Upon clearing immigration, I promptly dug out my phrasebook and gratuitously issued "cam on" to all I could thank. Our cab driver was there and we got to the hotel quite easily. By streetlight we could see ther promise of vibrant colours of the store shutters, the typical airport sprawl of DHL, KFC, Qantas and Pizza Hut. There were a few homeless making do in the forgiving tropical night and cleaners sweeping the streets by hand with straw brooms. Traffic even at this hour was dodgy, leading me to answer the age-old "What side of the road.." question with "the top." Intersections were preluded by a fanfare of honking from the ailing horn of the cabbie's Kia, and it was largely ignored whether by cyclist or semi. We arrived at the hotel to rouse our hosts into a groggy stride to the door and through the check-in procedure. We crashed into bed after welcome showers.

I'm sure I'd miss most of the trip if I went into as much detail as this. Suffice to say we're here and okay.

Wednesday, November 26, 2008

Anticipation: Vietnam

On this coming Tuesday night, Vietnam time, Tuesday morning by the turnings of my biological clock, I will step out of the luxurious placelessness of an airplane and into the unfamiliar surroundings of a tropical country I've never been to before. While leaving work this afternoon, a Vietnamese expatriate was quite surprised that I would go there of all places. She said that she went back a few years ago but found it too hot and lacking in anything compelling to keep her around. She said that after two weeks there she lit out for Singapore to while away the rest of her time in Asia before coming back. I replied that she was not going to change my mind about the place - I was still going.

I still don't have a satisfying answer to the question, "Why Vietnam?"
The simple answer is that my wife and I decided that our honeymoon would be to a place we'd never been to. So why not Iceland? Or New Zealand? Or Tahiti? It would be easy to discount them, but it still would not explain what hold the place has over my imagination. It is not that I have any hankering to retrace the war. If I happen to stumble upon some ruins I'll likely stop and ponder the history, both documented and unknown, that lies there, but I won't be hunting for it. An encounter with the ruin bodies or minds that are the legacy of war will probably stab at my stomach with a visceral discomfort that I don't consider central to a vacation, let alone a honeymoon. I have nothing to exorcise and I seek no closure there.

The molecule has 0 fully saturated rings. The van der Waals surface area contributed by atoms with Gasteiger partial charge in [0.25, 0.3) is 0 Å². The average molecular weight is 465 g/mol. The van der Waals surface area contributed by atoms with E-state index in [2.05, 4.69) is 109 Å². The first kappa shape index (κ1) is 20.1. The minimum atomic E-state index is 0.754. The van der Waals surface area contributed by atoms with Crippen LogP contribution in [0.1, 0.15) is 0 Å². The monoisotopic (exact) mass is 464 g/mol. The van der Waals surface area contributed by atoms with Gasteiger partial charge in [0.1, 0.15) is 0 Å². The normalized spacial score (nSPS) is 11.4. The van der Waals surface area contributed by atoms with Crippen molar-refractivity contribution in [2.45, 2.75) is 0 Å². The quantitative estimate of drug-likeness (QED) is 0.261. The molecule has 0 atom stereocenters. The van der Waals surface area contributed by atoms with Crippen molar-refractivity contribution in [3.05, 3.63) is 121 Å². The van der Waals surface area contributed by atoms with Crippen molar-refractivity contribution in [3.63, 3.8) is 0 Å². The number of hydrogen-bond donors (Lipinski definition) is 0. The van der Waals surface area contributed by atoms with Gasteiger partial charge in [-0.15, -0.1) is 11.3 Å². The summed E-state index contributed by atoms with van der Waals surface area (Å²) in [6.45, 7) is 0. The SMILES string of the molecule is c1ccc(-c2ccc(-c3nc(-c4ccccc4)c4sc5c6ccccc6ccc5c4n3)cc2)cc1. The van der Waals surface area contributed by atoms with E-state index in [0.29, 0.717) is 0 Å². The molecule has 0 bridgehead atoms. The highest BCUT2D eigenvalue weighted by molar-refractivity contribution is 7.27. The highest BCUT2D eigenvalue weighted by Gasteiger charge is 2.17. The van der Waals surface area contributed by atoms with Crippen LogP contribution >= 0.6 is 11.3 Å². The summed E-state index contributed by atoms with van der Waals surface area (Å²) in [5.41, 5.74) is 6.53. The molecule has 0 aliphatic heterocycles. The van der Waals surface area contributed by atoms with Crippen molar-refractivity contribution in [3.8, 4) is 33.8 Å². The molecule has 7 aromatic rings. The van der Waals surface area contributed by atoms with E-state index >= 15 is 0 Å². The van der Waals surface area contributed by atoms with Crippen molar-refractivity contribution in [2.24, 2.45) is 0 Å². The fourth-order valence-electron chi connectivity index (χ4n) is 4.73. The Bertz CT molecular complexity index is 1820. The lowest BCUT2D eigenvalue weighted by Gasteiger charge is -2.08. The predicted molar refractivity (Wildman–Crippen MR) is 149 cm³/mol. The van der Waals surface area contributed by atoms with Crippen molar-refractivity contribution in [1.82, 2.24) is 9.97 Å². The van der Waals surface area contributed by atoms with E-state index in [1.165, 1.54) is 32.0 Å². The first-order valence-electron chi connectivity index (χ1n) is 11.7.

Perhaps it is a chance to visit Asia once again and encounter the grit and grace of a corner of the world that is developing but still clings to the vestiges of its culture and its routine. The west has tried to leave its mark on the place but the images I've seen so far still assert that Vietnam is a world away from the high-tech trappings and uniformity of the airplane cabin, replete with its automatted dinners and touch screen selects of ten movies I wouldn't pay to watch.

The food, sights, history, scenery and life of the country will be compelling and beguiling. I can't wait.